Aerial images of the World Trade Center show the site's evolution from 1966 to now

On August 5, 1996, the Port Authority of New York and New Jersey broke ground on a towering complex in Lower Manhattan.

The development replaced Radio Row, a bustling district for buying and selling electronic equipment. But the demolition left merchants without a place of business and just $3,000 apiece in compensation, fueling controversy. In a statement on air, local radio manager Sam Slate said the construction proved that "no home or business is safe from the caprice of government."

The anger faded as the skyline made way for seven new buildings, including the landmark Twin Towers, which opened in 1973. At more than 1,360 feet tall, the towers were the tallest buildings in the world at the time of their completion. They were also a symbol of New York City, appearing in numerous films and television shows. On an average weekday in the 1990s, they hosted around 50,000 employees and 20,000 visitors.

But the World Trade Center's size and prominence also made it a target for unwanted attention, and ultimately attacks. Over its decades-long history, the structures endured fires, bombings, and robberies, and fell on September 11, 2001 when terrorists crashed planes into the towers, killing nearly 3,000 people and decimating the structures.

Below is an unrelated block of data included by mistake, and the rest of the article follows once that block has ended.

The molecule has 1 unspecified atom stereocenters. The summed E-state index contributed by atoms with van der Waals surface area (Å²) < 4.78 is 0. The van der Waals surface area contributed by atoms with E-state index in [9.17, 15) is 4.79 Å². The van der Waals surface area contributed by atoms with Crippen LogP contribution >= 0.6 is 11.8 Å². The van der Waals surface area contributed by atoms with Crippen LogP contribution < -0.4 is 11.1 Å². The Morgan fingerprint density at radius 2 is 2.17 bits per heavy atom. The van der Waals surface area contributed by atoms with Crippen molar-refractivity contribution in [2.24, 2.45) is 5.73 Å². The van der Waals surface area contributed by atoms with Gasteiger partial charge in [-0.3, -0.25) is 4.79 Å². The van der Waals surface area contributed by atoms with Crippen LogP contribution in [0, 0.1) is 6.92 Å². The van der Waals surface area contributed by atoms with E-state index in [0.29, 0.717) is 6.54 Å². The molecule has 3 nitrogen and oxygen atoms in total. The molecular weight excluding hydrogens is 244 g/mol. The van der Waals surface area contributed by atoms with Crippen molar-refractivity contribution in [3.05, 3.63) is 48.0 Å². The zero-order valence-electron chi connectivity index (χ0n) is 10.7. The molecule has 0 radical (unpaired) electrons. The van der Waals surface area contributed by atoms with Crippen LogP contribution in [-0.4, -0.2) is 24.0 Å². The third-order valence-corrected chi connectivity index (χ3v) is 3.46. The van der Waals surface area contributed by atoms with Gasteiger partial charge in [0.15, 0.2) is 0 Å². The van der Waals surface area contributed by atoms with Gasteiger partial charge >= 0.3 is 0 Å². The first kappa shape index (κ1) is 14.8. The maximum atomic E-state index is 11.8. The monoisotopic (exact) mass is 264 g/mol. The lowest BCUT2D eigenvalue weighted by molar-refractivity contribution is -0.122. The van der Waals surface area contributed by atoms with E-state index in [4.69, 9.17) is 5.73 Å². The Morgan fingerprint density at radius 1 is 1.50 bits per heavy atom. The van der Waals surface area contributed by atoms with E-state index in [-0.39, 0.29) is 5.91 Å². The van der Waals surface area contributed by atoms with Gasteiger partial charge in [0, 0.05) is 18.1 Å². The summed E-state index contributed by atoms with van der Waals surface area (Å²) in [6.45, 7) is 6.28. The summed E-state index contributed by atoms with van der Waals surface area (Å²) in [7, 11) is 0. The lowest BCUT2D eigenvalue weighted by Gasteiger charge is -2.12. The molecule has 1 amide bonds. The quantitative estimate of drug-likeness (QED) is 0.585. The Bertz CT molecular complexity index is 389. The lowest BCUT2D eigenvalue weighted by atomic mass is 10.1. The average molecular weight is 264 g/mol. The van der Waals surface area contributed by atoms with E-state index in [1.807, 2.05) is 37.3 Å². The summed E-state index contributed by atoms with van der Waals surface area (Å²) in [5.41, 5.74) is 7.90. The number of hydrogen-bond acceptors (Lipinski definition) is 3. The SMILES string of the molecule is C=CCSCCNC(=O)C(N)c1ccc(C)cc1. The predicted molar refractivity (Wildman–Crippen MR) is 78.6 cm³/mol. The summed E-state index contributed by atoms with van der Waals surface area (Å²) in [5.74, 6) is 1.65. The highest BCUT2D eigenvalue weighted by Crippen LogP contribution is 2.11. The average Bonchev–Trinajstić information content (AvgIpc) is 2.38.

Now, after 16 years of construction, the new, seven-building complex on the World Trade Center site is nearing completion. The development has re-animated the once-sparse Financial District, which is home to more residents than ever before.

The following aerial images trace the World Trade Center's complicated history, from its groundbreaking in 1996 to the grand opening of 3 World Trade Center on June 11, 2018.

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